Returned to duty (previously reported
Hampton. Marlon ('. Franklin. Idaho.
Killed in action
Ross. A. 8. (t.t.). Birmingham. Ala.
Macon, P. A., Wetumpka. Al.
Died of wounds
Petiland. D. A., Triuna, Ala.
Died of disease
Kennedy. Vernon B.. Clayton, A a.
Buchanan. Benjamin. Hetlln. Ala.
Darker. Oliver. Demopolls, Ala.
Sharp, Richard A.. Scottaboro. Ala.
Killed in action
Sltz. Shelby. Canton. Ark.
Died of disease
Lay, Cleveland, Joneaboro. Ark.
Davis, Ellhugh. Cottonplant. Ark.
Salsbury, Nathaniel, Springfield, Ark.
Killed in action
Davis. T. A.. Estrella, Cal.
Died of wounds
Stutsman. R. L... Santa. Rosa. Cal.
Kroeker, Henry, Keedley, Cal.
Killed in notion
Davis, D. H.. Denver, Colo.
Died of disease
Uwmin, Fred C . Haxton. Colo.
CONN KCT ' 1 I i
Died of disease
Sargis, Isrell, New Britain. Conn.
X-'f AMK1DA.
Died f dlsea.c
Smith. Olax. Zellwood. T
Killed In action
lvle. W. H. ILl.l. Montezuma, -a.
W:'son, Homer. Atlanta, Oa.
Died from accident
Wlggs. Wallle W . Vldalia. lis.
Died of disease
Smith. Clark, Hastings, Ca.
Killed in action
Jewel, Bonnie I... Cornland. III.
Freund. H. A., Hoffman. III.
Fregeau. A. J.. Kankakee. Ill
Bennett. Andrew, Makenda, Ill
Died of wounds
MrQuaid. Arthur (t.t.). Chicago.
Storer. W. D . Jr. ( I.t. I. Chicago.
Rlihannfon. R. R. . Urtin. III.
McCaffey. Bernard, Chicago. III.
-sZr&!B rWTLALV '71
III s d L ""l ?
Interests at Home Said to
Be Sadly Neglected.
President's Ostentatious Dis
play Abroad Attacked.
SenaNir I. enroot Declares Peace Con
ference Ceremony Doing Much
to l'eed Bolslicv .
WASHIMIT .N. ,.,n 22 CrtUCteZ. of
i resident vvuaon ana r ooa .vaminisira.
tor Hoover was continued today in the
donate during debate on the Adminis
tration bill appropriating $100,000,000
for food relief in Europe, and the Sen
ate again failed to reach a vote. Dis
position of amendments waa begun,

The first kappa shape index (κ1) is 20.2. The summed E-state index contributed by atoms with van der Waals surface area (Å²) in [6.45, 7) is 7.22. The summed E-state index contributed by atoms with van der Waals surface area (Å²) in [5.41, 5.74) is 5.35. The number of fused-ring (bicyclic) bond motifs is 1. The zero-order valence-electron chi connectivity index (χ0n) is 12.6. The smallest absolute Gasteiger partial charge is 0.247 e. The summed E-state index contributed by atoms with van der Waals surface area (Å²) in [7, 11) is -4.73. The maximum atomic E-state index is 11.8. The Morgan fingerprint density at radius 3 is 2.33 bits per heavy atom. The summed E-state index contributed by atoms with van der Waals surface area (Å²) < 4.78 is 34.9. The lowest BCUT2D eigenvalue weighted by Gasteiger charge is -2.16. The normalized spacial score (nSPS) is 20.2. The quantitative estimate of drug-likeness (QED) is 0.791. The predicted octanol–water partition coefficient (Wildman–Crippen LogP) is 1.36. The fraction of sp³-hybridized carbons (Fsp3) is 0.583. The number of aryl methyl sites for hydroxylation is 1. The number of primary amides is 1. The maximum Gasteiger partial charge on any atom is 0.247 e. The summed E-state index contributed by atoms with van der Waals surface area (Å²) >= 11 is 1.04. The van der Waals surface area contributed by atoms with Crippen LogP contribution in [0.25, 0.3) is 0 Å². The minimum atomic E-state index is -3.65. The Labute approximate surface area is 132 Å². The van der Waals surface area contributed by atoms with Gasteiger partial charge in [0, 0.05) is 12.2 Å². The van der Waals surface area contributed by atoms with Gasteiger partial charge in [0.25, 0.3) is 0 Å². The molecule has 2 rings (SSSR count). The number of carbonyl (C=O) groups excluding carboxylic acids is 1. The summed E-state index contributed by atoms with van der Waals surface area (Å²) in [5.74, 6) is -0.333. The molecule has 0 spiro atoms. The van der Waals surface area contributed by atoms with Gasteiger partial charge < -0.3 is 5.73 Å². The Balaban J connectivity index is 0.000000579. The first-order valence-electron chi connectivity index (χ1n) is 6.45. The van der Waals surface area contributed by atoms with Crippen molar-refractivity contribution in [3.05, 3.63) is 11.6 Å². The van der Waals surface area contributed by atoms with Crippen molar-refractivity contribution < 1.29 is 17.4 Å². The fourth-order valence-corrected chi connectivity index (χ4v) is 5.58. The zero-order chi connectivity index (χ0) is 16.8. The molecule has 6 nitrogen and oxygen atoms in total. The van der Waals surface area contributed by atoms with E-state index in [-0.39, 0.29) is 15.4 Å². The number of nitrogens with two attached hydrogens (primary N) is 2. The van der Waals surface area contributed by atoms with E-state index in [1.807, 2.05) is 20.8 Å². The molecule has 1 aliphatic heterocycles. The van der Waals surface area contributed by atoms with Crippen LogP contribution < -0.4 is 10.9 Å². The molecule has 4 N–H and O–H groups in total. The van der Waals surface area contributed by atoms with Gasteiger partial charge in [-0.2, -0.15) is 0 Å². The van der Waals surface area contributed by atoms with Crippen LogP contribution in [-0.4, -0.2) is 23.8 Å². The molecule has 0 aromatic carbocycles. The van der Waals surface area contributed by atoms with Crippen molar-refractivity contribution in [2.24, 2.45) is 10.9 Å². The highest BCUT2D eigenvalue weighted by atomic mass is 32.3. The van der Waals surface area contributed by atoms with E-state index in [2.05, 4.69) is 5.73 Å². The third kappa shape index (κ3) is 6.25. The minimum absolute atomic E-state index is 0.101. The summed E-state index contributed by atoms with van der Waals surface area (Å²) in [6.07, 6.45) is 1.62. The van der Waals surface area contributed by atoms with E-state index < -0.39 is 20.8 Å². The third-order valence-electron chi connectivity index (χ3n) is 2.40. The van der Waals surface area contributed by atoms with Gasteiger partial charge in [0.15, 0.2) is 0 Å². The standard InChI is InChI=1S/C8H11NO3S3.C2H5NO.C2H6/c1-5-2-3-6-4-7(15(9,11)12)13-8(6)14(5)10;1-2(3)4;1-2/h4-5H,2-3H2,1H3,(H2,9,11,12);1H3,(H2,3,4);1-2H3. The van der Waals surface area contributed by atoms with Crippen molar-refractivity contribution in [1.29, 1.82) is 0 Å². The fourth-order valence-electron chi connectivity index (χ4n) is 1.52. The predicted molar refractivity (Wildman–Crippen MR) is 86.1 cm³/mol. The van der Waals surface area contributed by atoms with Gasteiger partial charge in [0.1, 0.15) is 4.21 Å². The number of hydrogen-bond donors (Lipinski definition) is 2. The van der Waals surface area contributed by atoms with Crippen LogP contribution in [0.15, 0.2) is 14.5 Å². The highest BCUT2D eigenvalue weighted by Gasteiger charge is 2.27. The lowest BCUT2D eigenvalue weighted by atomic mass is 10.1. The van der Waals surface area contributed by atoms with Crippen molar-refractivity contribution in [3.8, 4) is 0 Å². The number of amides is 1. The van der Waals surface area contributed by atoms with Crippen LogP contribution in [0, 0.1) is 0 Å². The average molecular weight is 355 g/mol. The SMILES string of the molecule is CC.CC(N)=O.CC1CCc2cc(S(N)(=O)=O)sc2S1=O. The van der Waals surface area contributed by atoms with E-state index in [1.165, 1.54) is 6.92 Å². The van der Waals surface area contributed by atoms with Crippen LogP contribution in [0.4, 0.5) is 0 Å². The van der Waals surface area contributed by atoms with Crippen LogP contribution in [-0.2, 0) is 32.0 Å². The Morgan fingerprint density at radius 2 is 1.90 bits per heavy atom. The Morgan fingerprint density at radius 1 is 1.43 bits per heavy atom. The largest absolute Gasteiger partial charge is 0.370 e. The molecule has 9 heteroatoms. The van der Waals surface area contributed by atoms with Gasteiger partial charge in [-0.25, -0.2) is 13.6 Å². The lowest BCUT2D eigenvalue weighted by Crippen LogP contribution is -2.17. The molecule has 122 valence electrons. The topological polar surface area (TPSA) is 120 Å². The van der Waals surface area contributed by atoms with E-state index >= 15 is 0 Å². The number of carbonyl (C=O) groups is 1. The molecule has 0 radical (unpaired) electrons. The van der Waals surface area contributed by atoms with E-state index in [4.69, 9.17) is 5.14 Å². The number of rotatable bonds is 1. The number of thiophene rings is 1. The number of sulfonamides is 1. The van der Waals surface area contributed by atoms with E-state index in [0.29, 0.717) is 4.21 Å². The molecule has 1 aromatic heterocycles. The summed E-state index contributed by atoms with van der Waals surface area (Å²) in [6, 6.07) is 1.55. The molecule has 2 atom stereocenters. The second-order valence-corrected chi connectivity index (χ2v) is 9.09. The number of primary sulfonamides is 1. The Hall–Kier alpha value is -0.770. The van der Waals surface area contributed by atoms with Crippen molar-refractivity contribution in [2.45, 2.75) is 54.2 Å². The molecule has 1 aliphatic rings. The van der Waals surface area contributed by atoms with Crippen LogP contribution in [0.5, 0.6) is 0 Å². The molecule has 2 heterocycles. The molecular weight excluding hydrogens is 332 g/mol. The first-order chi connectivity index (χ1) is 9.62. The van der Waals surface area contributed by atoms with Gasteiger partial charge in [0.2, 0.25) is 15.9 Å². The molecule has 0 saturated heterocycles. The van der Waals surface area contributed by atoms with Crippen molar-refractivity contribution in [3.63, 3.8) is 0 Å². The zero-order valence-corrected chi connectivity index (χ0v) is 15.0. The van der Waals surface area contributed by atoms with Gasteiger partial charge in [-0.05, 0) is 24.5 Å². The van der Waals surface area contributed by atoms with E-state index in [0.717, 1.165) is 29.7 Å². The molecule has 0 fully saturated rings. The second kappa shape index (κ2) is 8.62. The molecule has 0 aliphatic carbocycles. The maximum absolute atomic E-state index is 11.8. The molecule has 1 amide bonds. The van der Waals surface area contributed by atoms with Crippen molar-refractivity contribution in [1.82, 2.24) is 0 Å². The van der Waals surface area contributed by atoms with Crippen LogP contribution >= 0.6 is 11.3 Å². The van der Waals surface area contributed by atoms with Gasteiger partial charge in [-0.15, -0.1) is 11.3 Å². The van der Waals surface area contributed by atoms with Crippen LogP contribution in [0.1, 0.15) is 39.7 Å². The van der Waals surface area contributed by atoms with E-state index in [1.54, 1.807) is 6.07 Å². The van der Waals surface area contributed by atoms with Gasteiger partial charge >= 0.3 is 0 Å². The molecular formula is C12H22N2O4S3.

however, and Administration leaders
hope to pass the measure tomorrow.
Without a record vote, the Senate re
jected the amendment by Senator Pen
rose, of Pennsylvania, Republican, pro
viding for distribution of the fund by
a committee to be named by the Presi
dent, subject to confirmation by the
Senate, and to be responsible to Con
gress. t
soldiers- Bonus Rejected.
The amendment by Senator Ashurst.
of Arizona, Democrat, authorizing a
bonus of 60 days' pay to privates and
non-commissioned officers discharged
from the Army, met a similar fate. Sen
ator Ashurst vainly sought a record
vote and said he would again call up
the amendment for final disposition.
Senator Townsend, of Michigan. Re
publican, led the attack on the Presi
dent, declaring that hia absence was
causing neglect of interest at home and
delaying emergency legislation. He also
I asserted that the President was the
i only American peace commissioner and
I hat he was not keeping the country
informed as to his plans.
ouference Pomp Deplored.
While supporting the bill. Senator
Ltenrool, of Wisconsin. Republican, said
he was sorry that the President had
not remained in Paris when he went
there. He deplored "ostentatious dis
play" and emphaaising of class distinc
tion, which he said was displayed dur
ing Mr. Wilson's visit, especially to
f.ngland. and said the "pomp and cere
mony" attending the peace conference
' Is doing Just as much to feed
Column 2.)
Irovernor Wlthjcombe Affixes sign
ature lo Act Immediately Fol
lowing lis Parage.
STATE CAPITOL Salem. Jan. 22.
( Special. ) After a particularly stormy
career In the Senate, the soldiers' re
lief bill, providing for an appropriation
of $100,000 for emergency relief to re
turned soldiers, sailors and marines,
finally was passed In both House and
Senate today and became a law upon
its approval shortly after by Governor I
After having passed the Senate yes
terday with an amendment providing
that soldiers should furnish such per
sonal data to the soldiers' relief com
mission as that body should demand,
the bill was halted In the House, where
members refused to concur In the Sen
ate amendment. House members
branded the amendment as an insult
to the soldiers and to the House
A conference committee of both
houses recommended the elimination of
the objectionable amendment, and their